(Ann) Philippa Pearce Critical Essays

Introduction

(Ann) Philippa Pearce 1920–

British novelist for young adults and younger children and short story writer.

Pearce is among the most highly respected writers of books for young people. Although not prolific, she is considered among the foremost of the British writers who emerged at the end of the 1950s, such as William Mayne, L. M. Boston, and Rosemary Sutcliff. Her books probe the realities of childhood on many different levels. She uses elements of fantasy and the supernatural to complement the realism of her stories, and often demonstrates how heightened experience or a strong need can cause a supernatural event. Other themes concern the past and its influence on the present and future, social differences caused by class structures, and the loneliness and isolation that can exist within the family unit. Adults play important roles in Pearce's works, rather than being absent or ineffectual as in some other books for this audience. She uses the Cambridgeshire countryside of her childhood as the setting for most of her books, and her precise descriptions and vivid sense of place are often noted.

It is unanimously agreed that Pearce's greatest achievement is Tom's Midnight Garden, in which a lonely summer spent with his aunt and uncle leads Tom to discover a garden and a girl from the past. Essentially, this is the story of a desire for companionship so strong that it breaks through the barriers of time; Pearce firmly links fantasy with reality to suggest the effectiveness of imagination in overcoming limitations. She was praised for the originality of her theory of time and the consistency and logic of her approach. Some critics have called this work the most perfect book ever to have been written for children. A Dog So Small deals with fantasy in a different manner as it describes Ben's escape from reality in the form of an imaginary puppy. Triggered by his intense longing for a pet and the loneliness he feels as an excluded child, Ben learns through experience to distinguish possibility from impossibility. The unfolding of his thoughts and emotions is characteristic of Pearce's style, and is represented in several of her other titles.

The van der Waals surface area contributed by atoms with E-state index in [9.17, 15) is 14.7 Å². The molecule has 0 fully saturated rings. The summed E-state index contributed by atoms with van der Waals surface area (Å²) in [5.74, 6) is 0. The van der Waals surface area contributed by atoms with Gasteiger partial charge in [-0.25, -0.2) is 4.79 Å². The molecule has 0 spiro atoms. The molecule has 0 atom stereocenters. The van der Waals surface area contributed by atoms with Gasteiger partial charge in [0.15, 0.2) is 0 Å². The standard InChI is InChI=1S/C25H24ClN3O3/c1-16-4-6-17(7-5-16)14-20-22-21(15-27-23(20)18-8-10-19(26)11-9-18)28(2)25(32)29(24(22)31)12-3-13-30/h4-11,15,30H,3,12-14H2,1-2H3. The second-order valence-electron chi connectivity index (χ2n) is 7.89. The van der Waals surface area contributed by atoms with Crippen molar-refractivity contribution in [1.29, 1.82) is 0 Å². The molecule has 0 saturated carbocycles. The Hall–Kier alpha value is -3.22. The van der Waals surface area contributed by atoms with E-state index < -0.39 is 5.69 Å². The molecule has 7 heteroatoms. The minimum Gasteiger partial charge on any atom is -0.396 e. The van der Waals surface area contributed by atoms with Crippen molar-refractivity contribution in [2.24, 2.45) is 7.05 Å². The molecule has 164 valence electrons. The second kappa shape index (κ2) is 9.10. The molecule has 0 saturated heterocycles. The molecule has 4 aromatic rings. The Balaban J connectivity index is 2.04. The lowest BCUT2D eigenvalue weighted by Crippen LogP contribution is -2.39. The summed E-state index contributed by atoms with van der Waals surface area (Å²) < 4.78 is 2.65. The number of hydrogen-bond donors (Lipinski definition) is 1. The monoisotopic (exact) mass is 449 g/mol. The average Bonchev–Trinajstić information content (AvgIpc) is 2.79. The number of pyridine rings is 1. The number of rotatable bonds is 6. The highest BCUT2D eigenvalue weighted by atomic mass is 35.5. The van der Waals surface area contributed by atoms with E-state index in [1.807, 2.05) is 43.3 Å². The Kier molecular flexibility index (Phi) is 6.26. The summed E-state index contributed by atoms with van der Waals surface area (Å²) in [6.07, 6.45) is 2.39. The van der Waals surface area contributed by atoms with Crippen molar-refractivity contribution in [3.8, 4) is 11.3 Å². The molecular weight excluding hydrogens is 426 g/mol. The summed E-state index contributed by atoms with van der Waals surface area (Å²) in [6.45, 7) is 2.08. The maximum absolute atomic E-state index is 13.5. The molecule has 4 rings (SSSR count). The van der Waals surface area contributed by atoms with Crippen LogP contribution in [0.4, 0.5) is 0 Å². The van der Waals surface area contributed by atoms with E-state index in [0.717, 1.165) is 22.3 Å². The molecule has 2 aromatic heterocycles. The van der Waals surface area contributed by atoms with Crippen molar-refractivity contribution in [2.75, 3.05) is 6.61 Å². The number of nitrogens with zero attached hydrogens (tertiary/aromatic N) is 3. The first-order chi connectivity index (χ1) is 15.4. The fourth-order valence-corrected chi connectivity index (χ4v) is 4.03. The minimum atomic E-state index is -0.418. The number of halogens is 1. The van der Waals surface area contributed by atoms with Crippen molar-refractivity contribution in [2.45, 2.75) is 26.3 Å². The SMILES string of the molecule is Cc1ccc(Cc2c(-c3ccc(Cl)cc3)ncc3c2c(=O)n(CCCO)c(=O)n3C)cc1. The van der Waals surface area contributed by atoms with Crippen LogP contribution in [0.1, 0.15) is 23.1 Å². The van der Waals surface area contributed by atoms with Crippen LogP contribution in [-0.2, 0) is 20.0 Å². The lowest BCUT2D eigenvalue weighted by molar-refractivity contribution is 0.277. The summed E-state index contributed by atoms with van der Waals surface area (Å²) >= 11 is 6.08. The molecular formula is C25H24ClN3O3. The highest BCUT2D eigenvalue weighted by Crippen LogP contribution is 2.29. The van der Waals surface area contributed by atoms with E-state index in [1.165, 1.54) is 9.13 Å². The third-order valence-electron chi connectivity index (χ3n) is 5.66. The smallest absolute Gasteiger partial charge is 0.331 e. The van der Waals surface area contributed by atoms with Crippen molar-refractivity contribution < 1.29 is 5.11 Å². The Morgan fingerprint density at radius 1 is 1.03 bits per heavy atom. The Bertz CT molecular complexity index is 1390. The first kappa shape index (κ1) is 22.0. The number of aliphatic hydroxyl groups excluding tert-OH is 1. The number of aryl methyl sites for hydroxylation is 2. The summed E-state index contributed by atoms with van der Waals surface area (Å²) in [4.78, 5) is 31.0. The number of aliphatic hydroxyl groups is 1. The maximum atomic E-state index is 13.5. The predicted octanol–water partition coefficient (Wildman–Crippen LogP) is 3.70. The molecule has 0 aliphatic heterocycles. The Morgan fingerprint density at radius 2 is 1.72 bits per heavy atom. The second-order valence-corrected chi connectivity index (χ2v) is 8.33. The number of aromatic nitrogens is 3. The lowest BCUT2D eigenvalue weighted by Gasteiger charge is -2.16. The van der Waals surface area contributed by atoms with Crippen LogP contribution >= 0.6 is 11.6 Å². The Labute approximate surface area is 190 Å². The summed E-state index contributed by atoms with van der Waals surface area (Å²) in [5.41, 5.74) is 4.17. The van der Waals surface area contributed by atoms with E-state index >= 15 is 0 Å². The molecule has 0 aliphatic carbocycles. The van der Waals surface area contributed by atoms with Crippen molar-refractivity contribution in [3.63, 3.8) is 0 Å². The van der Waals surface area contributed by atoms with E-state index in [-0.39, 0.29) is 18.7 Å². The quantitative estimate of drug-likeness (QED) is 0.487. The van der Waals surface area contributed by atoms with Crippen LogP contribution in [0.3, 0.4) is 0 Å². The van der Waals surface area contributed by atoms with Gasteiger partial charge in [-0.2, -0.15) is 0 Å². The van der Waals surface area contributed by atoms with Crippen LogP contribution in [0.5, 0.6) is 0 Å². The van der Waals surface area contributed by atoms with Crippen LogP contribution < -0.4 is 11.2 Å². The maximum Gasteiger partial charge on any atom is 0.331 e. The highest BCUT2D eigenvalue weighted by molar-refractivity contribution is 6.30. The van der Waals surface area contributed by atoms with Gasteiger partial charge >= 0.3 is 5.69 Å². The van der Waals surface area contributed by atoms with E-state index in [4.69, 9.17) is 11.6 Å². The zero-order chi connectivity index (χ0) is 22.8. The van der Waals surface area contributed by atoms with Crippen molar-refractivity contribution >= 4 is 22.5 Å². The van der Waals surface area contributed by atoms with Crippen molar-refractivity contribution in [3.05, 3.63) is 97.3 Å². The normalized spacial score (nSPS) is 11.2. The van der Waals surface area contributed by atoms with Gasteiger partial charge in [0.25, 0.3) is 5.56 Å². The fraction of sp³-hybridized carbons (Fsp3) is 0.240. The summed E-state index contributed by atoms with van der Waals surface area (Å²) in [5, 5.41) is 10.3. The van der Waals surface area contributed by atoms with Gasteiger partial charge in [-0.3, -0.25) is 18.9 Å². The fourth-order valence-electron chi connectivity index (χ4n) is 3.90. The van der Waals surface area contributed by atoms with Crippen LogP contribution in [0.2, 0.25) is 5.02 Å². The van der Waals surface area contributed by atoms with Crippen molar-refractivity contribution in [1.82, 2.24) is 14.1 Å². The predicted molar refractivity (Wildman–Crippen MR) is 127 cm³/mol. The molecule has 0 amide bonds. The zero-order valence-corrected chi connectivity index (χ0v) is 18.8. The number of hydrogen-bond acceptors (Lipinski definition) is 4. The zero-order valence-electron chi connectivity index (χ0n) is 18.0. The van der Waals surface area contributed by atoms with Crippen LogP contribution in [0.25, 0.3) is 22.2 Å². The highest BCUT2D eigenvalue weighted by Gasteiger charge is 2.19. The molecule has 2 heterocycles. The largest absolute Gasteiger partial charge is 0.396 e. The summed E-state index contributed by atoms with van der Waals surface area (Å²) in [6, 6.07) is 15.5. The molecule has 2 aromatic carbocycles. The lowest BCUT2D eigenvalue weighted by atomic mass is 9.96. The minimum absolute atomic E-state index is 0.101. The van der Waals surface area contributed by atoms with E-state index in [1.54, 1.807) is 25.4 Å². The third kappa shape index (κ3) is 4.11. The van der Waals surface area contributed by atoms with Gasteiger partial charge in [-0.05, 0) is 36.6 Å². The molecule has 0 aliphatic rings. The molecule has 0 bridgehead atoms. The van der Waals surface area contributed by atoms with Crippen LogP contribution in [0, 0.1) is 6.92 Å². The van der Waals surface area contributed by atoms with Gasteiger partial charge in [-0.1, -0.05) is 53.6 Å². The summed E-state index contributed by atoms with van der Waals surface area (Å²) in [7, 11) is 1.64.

Pearce's collections of short stories are often felt to be as successful as her novels. In What the Neighbors Did and Other Stories, she concentrates on everyday actions and events, and conveys their deeper essence as well. In The Shadow-Cage and Other Tales of the Supernatural, Pearce writes a series of ghost stories in the classic tradition, but with her own distinctive approach. In The Squirrel Wife she emphasizes human emotions and values, thus giving an uncommon immediacy to the fairy tale genre. As a collaborator, Pearce provided a novelistic structure for Brian Fairfax-Lucy's autobiographical reminiscences of his Edwardian youth, The Children of the House; directed to young readers, the work was praised for its unusual viewpoint and for the beauty of its sad though unsentimental ending. Ironically, the book was criticized for its unclear explanation of the passage of time, a feature felt to be handled successfully in Tom's Midnight Garden.

Several of Pearce's later works are considered minor by critics, some of whom have stated that she has yet to regain success on the scale of Tom's Midnight Garden. However, it is generally agreed that her combination of reality and fantasy is unique, and that her writing style has been exceptional throughout her career. Young people attracted to her works have found believable characters and situations with which to identify, while discovering a writer of imagination, depth, and quality. Pearce won the Carnegie Medal in 1958 for Tom's Midnight Garden, which was also given the Lewis Carroll Shelf Award in 1963, as was The Minnow on the Say in 1958. The Battle of Bubble and Squeak was given the Whitbread Award in 1971. (See also Contemporary Authors, Vols. 5-8, rev. ed., and Something About the Author, Vol. 1.)